The Asian startup scene is hampered by the small pool of venture capitalists armed with both the experience and willingness to invest in budding tech companies. However, this is not an excuse for entrepreneurs and they should remain proactive to grow their businesses.
Guyi Shen, CEO of price comparison service Save22.com, pointed out that most venture capitalists in this region have a finance background, making their money from more traditional businesses, or have experience only in well-established tech startup markets such as United States' Silicon Valley.
The lack of practical startup operating experience among many of these investors, as well as being less inclined to pump money into risky, early-stage tech startups, represent one of biggest issues companies face in Asia, he added.
Shen reckoned that Asia's tech startup scene is generally some 10 years behind that of the U.S. This lag in development meant that venture capitalists in Asia have a tougher job in evaluating a startup's prospects, given that many of the region's entrepreneurs do no not have a long track record of successes.
Many businesses are also not experienced or savvy enough to prepare balance sheets and financial reports--materials investors gravitate toward to justify their funding for these companies, he added.
As such, VCs have to rely on non-financial information such as the perceived quality of the people in the startup's management team or the estimated traction of the business to determine their investment decisions, Shen noted.
"Look at the big success stories like Facebook and Twitter, for example. If Facebook started in Singapore, would someone have put money in it when it had no revenue [at the beginning]? Would people invest money in this type of startups? The track record is no," he stated.
Money tap tightens
Marcus Tan, co-founder and director of online security startup Clault, agreed. He said "new money" investors--defined as those who have mastered the business skills and have strong networks and have successfully run or exited a tech startup--are rare and difficult to find in Asia.
By contrast, "old money" investors constitute the majority of wealth available for investing. However, they typically do not go for startups touting emerging technologies, preferring instead to bet on traditional business ventures such as bonds, commodities, properties and retails, Tan noted.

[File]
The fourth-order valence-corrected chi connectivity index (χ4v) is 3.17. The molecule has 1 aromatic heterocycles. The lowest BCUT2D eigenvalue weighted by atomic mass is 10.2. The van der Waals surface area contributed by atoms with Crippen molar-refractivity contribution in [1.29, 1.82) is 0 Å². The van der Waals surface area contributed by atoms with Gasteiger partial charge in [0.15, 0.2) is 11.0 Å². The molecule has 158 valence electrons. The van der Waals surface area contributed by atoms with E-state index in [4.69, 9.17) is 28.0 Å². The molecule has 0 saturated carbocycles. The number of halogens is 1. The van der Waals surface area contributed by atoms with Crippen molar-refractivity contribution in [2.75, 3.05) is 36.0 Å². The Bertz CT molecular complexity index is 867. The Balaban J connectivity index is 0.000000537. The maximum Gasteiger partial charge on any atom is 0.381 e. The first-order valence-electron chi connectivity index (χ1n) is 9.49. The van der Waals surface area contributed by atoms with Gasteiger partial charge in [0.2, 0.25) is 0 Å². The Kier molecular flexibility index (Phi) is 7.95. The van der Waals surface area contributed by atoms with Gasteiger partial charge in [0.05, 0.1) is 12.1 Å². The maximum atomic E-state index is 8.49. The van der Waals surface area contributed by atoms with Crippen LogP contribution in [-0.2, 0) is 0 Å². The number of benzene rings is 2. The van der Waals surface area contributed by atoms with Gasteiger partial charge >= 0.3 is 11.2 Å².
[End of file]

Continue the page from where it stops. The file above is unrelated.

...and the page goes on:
When they do receive funding from the old money group, entrepreneurs might have to deal with differing business goals and this might lead to tension between the company and its investors, he added. Family and friends are alternative sources of financial resources for up-and-coming companies.
Compounding the lack of experienced investors in Asia is the currently weak global economy, making it a buyer's market. Venture capitalists firms are now shifting from early-stage investments to later-stage ones in order to manage risk, and this makes it even more difficult for tech startups in Asia to raise funds to expand their businesses, the executive said.
Be proactive, don't blame VCs
Despite these stumbling blocks, both startup executives agreed that entrepreneurs should not blame VCs if their businesses falter too.
Shen said: "Ultimately, getting things done or failures are 100 percent the entrepreneur's responsibility. Blaming someone else for our own failures is a losing mentality."
He added that VCs tend to spend the majority of their limited time helping the more successful startups in their portfolios. So, if an entrepreneur is feeling neglected, it just means the business is not as doing as well as others, he said.
Since startups are the ones taking money from VCs, it is their responsibility to deliver success to investors, Tan pointed out. "Startup founders should lose sleep rather than celebrate when they receive funding," he said.
Kal Takru, co-founder of Singapore-based startup iTwin, said while it is beneficial for a young company to tap the industry experience of its VCs, the management team must determine the business growth rather than rely on the promises given by investors.
"The average founder is easily as smart as the average investor, just vastly less experience. If something does not make sense, one has to figure it out. It's not about distrusting the other party, but doing homework on one of the most important contracts one will sign in life," Takru stated.